A June report showed immigrant homeowners were a strong market throughout the recovery from the housing bubble burst, and Atlantic County had one of the strongest in southern New Jersey.
This comes as no surprise to Todd Gordon, a real estate agent with Prudential Fox and Roach Real Estate in Margate, who said the casino industry has helped attract immigrant homeowners for years.
The only difference is that many who are buying now are taking advantage of low rates and prices, Gordon said. Incentives for first-time homebuyers in certain municipalities also are encouraging the increase in sales.
This includes Egg Harbor Township, Galloway, Atlantic City and Ventnor, Gordon said. The incentives help with the down payment or money toward the purchase.
N.M. Salim Jahangir, 36, is an immigrant from Bangladesh and first came to Atlantic County in 2007. Jahangir said he went house hunting in 2010 and found one he liked in Egg Harbor Township.
Having previously lived in Atlantic City with his family, Jahangir said, he was happy to find a home in a quieter neighborhood. If the prices hadn’t been so low, he would not have bought a house so soon.
Gordon had explained the municipal incentives, which resulted in Jahangir receiving $20,000 from the township, which helped reduce his mortgage.
The first-time immigrant homebuyer market is strong in New Jersey, but Atlantic County was one of the strongest from 2000 to 2010, based on the June report by Americas Society/ Council of the Americas and Partnership for a New American Economy.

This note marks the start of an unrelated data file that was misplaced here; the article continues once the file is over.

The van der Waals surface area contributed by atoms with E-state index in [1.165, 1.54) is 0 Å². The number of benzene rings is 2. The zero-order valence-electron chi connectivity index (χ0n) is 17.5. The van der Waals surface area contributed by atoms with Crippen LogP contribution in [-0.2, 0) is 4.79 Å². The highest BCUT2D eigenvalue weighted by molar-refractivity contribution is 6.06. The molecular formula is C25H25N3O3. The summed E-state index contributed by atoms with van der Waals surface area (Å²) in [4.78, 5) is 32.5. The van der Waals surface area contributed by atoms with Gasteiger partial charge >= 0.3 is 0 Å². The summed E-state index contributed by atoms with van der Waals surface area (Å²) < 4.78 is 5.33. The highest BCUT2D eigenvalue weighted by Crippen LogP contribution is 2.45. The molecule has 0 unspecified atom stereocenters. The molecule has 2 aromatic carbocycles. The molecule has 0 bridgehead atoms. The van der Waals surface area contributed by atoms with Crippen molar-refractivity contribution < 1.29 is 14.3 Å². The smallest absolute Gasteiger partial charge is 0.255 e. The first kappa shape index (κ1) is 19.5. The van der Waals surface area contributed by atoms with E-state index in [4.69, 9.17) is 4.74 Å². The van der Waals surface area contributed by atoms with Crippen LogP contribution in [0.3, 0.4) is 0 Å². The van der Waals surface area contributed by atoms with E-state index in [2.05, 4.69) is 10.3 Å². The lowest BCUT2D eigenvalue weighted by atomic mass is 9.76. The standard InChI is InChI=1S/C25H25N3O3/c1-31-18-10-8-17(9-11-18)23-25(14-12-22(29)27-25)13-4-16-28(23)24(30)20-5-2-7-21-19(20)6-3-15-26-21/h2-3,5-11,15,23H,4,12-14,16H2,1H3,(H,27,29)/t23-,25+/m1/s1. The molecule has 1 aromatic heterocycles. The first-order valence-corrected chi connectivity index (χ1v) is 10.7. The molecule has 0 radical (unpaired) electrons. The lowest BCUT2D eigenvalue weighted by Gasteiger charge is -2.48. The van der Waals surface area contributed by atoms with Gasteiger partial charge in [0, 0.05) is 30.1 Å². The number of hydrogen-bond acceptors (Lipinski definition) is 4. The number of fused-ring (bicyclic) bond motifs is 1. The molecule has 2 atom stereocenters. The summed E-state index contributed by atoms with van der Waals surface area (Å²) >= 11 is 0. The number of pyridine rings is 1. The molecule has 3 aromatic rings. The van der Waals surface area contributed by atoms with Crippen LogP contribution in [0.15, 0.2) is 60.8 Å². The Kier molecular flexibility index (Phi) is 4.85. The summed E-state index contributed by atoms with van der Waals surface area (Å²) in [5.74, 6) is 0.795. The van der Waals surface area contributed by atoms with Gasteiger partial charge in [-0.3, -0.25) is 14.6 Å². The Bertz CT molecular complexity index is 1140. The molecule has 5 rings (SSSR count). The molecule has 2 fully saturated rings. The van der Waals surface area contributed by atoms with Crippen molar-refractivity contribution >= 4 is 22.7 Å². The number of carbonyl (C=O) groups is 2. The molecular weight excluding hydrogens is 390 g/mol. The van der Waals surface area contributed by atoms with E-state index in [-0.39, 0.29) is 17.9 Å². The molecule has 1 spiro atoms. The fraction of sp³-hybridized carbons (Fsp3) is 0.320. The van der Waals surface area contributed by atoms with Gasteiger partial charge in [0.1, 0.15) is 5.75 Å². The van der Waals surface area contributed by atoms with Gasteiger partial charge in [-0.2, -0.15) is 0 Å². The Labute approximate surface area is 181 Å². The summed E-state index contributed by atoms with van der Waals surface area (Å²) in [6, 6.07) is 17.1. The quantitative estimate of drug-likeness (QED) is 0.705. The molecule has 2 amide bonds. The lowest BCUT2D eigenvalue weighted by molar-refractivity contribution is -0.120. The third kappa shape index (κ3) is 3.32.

It showed that the large increase in foreclosures and declining home values has attracted some of the 12,388 immigrants who moved to the county in the 10-year period to buy homes.
The benefits to such a move are twofold, according to Jason Marczak, director of policy at AS/COA. First, the immigrants tend to buy homes in areas where there are many vacant properties, and therefore are a concern for high crime.
Most American homeowners might stay away from these areas, Marczak said.
Secondly, by buying the homes in those areas, they breathe new life into it, he said. “By nature, they are more willing to take the risk in an area which may have once been in decline. They help boost the median home prices and rejuvenate these areas.”
The economic opportunities these immigrants bring include the demand for local produce and retail, Marczak said. They revitalize the area when supermarkets, drug stores and other local businesses move into the area.
“They are pioneers in their communities, whether they are high-skilled or hands-on laborers,” Marczak said. “They are not as well off as others and go to areas the working and middle-class (Americans) hesitate to go to.”
In the decade covered in the report, the median home price increased by $4,141, Marczak said. While this is not an overwhelming increase, it is significant enough to make a difference for the average homeowner by stabilizing the value of their home.
The immigrants who buy houses also serve as a success story for family members who will join them in buying into the area, Gordon said. The casino industry has generated a lot of interest from people around the world to relocate for jobs.
He said he works with those first-timers, even if they do not have a credit history, to be able to immediately or eventually become homeowners. They are fulfilling their dreams by buying the homes, while taking advantage of affordable prices.
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